Thomas The Rhymer (Pamela Morgan) video
[Child ballad #37]
#1021: YouTube video by raymondcrooke
©2009 ~ Used with permission ~

True Thomas lay on Huntlie Bank,
A ferlie he spied with his ee,
And there he saw a lady bright,
Come riding down by the Eildon Tree.

Her dress was of the grass-green silk,
Her mantle of the velvet fine,
At ilka tett o' her horse's mane
Hung fifty silver bells and nine.

True Thomas, he pulled off his cap,
And louted low down to his knee:
"All hail, thou mighty Queen of Heaven!
Thy peer on Earth I never did see."

"Oh no, O no, Thomas," she said,
"That name does not belong to me;
I am but the Queen of fair Elfland,
That hither come to visit thee.

"Harp and carp, Thomas," she said,
"Harp and carp along with me;
And if you dare to kiss my lips,
Sure of your body I will be."

"Betide me weal, betide me woe,
That word shall never daunton me."
Syne he has kissed her rosy lips,
All underneath the Eildon Tree.

"Now, ye maun go with me," she said,
"True Thomas, ye maun go with me;
And ye maun serve me seven years,
Through weal or woe, as may chance to be."

She mounted on her milk-white steed,
She's taken Thomas up behind;
And aye whene'er her bridle rung,
The steed flew swifter than the wind.

O, they rade on, and further on,
The steed gaed swifter than the wind;
Until they reached a desert wide,
And living land was left behind.

"Light down, light down, now, True Thomas,
And lean your head upon my knee;
Abide and rest a little space,
And I will show you ferlies three.

"O, see ye not yon narrow road,
So thick beset with thorns and briars?
That is the path of righteousness,
Though after it but few enquire.

"And see ye not that braid, braid road
That lies across that lily leven?
That is the path of wickedness,
Though some call it the road to Heaven.

"And see ye not that bonny road,
That winds about the fernie brae?
That is the road to fair Elfland,
Where thou and I this night maun gae.

"But, Thomas, ye maun hold your tongue,
Whatever ye may hear or see;
For, if you speak in Elfyn land,
Ye'll neer get back to your own countrie."

O, they rade on, and further on,
Waded through rivers aboon the knee;
And they saw neither sun nor moon,
But heard the roaring of the sea.

'Twas mirk mirk night,
There was no stern light,
They waded through red blood to the knee;
For all the blood that's shed on earth,
Runs through the springs of that countrie.

When they came on to a garden green,
She pulled an apple from a tree;
"Take this for thy wages, True Thomas,
It will give you the tongue that can never lie."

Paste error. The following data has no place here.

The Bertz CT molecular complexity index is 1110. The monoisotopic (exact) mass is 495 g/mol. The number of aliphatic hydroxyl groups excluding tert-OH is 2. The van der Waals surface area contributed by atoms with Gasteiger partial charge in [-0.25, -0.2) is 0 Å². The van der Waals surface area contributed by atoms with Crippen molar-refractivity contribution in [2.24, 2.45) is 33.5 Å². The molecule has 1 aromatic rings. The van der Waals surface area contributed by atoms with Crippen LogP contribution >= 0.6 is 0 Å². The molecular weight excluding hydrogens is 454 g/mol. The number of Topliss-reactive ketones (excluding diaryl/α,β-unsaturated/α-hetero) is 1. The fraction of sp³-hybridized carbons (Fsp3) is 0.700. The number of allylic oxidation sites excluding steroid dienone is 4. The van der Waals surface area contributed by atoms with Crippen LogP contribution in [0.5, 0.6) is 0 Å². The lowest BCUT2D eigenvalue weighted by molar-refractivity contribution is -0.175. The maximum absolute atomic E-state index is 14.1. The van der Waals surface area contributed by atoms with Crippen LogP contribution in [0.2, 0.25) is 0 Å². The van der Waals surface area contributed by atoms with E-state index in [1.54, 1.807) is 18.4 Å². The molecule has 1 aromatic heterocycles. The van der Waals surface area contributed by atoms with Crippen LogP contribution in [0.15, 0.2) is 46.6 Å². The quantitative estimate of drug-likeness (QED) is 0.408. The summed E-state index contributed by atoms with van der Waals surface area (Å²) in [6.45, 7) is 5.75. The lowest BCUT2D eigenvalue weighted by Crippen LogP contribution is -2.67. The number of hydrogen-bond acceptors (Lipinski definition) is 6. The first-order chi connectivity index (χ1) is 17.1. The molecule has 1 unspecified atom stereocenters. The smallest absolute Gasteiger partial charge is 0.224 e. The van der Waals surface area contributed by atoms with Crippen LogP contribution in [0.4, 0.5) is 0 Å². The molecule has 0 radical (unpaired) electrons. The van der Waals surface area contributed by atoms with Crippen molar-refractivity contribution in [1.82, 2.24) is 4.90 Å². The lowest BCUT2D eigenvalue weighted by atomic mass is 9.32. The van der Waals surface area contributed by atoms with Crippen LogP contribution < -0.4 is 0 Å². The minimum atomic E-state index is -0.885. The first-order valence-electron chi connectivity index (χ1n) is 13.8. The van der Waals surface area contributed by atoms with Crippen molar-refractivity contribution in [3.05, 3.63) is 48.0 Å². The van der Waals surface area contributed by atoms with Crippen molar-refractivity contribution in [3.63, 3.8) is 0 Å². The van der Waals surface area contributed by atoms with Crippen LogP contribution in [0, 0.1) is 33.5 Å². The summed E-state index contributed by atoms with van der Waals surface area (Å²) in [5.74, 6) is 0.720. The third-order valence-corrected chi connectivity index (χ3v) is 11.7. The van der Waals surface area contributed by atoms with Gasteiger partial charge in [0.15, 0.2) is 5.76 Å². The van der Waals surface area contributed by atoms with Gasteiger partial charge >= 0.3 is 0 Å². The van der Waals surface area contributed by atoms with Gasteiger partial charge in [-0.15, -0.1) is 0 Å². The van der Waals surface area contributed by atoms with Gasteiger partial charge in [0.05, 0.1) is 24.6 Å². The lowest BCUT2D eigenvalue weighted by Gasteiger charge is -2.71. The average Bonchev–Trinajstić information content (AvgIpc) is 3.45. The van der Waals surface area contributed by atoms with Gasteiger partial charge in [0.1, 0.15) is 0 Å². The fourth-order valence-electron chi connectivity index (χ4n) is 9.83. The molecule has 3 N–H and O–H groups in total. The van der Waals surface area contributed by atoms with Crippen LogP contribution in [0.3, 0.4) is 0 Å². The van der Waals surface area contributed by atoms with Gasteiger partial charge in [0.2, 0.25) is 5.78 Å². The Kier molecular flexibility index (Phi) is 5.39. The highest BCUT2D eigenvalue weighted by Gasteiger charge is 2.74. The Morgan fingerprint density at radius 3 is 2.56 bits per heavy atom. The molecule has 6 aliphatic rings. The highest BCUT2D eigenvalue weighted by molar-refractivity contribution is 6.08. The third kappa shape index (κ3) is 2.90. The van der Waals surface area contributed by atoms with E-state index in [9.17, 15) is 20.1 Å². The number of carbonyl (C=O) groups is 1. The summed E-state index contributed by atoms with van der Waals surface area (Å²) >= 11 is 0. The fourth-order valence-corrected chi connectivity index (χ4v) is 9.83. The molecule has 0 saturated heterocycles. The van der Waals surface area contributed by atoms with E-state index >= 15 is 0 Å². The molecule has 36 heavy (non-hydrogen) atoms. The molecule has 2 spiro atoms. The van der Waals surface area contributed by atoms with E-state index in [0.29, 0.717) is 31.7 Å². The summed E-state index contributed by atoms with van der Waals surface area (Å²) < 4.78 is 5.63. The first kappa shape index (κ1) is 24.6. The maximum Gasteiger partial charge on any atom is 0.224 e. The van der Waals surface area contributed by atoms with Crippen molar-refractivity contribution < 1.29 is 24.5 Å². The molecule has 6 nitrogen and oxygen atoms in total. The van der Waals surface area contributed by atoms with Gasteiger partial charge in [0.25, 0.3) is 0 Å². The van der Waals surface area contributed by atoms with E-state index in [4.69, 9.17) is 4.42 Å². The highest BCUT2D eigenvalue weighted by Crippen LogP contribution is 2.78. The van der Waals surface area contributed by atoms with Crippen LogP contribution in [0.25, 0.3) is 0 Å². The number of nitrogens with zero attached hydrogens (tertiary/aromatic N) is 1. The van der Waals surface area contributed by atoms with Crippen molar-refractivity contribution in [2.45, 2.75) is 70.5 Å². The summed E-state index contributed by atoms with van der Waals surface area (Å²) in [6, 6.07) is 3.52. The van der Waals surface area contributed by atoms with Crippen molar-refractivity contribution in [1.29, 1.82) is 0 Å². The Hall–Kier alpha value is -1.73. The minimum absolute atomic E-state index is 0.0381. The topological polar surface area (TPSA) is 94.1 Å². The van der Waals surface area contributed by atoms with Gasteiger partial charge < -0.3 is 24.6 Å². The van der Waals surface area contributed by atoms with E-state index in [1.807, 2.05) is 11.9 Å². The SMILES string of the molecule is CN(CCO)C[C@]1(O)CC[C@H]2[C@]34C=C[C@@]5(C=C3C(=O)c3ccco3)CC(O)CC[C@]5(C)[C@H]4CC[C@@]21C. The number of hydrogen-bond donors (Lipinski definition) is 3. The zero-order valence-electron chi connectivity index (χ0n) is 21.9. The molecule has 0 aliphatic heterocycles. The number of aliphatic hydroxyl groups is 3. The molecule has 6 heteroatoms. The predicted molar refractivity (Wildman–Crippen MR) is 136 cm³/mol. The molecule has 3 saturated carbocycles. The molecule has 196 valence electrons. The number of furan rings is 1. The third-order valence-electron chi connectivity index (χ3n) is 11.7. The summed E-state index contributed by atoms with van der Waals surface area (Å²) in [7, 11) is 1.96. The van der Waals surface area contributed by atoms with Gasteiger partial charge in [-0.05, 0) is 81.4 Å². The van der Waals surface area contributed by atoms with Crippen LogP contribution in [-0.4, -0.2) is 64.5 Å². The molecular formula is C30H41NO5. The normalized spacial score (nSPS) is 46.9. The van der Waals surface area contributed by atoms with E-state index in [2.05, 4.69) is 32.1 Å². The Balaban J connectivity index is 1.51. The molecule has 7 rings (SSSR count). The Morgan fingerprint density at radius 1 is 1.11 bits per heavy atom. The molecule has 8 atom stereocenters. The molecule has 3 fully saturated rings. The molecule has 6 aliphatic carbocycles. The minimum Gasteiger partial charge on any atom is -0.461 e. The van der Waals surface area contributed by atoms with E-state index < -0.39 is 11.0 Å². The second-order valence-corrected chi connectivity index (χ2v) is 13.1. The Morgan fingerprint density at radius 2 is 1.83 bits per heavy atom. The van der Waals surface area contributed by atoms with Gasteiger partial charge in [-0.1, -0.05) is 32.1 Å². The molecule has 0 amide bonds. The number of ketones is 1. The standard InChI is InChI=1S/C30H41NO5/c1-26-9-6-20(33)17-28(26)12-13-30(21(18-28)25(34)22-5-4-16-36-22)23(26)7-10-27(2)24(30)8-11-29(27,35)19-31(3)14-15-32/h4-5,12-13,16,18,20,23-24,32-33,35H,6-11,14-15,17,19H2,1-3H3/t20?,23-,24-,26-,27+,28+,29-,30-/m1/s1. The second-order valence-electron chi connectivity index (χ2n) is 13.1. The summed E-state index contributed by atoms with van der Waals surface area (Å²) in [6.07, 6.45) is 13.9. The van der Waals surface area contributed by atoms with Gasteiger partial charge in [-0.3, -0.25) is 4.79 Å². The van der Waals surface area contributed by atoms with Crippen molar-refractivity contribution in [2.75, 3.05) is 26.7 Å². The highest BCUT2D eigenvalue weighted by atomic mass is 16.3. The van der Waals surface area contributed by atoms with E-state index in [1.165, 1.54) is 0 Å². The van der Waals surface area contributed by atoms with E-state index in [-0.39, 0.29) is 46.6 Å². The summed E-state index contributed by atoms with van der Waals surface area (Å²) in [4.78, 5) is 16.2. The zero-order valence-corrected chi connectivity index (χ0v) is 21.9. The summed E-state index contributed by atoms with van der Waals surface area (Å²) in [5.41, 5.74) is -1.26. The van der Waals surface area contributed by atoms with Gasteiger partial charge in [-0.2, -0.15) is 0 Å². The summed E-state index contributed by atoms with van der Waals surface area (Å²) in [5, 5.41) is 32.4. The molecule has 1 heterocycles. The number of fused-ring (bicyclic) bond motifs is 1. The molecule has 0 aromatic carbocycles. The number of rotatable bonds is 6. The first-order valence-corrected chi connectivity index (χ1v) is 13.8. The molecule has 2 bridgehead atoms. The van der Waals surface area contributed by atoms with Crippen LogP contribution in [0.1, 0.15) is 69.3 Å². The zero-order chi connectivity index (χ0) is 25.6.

"My tongue's mine own," True Thomas said,
"A goodly gift you would give to me!
I neither thought to buy nor sell,
At fair or tryst where I may be.

"I thought neither speak to prince nor peer,
Nor ask of grace from fair lady."
"Now hold thy peace," the lady said,
"For as I say, so must it be."

He's gotten a coat of the elven cloth,
And a pair of shoes of velvet green;
Till seven years were gaen and past,
True Thomas on earth was never seen.

####.... Variant of a 13th-century Scottish traditional [Child Ballad #37] The English And Scottish Popular Ballads (1882-1898) edited by Francis James Child (Dover, 1965).... ####
This variant was recorded by Pamela Morgan of Grand Falls, NL, on her third solo album Ancestral Songs - Songs from the Oral Tradition of Newfoundland and Labrador ©2006 Pamela Morgan Publishing (a division of Amber Music, Ltd, St John's, NL).

See more songs by Pamela Morgan.

Two variants were also published by MacEdward Leach [1897-1967] in The Ballad Book, pp.131-135 (A S Barnes, New York, 1955).

The video above features an excellent cover performance of a variant in the 1961 album The English And Scottish Popular Ballads (Child Ballads) - Vol. 1 by Ewan MacColl [1915-1989] performed by Raymond Crooke of Melbourne, Australia. In his notes, Raymond tells us this 13th-century Scottish ballad is based on a real person, Thomas Learmouth, who lived from about 1220 to 1298. He was known as Thomas the Rhymer or True Thomas, because he could not tell a lie. He was thought to have supernatural powers and was famous for his prophecies.

See more Child Ballad variants from NFLD.


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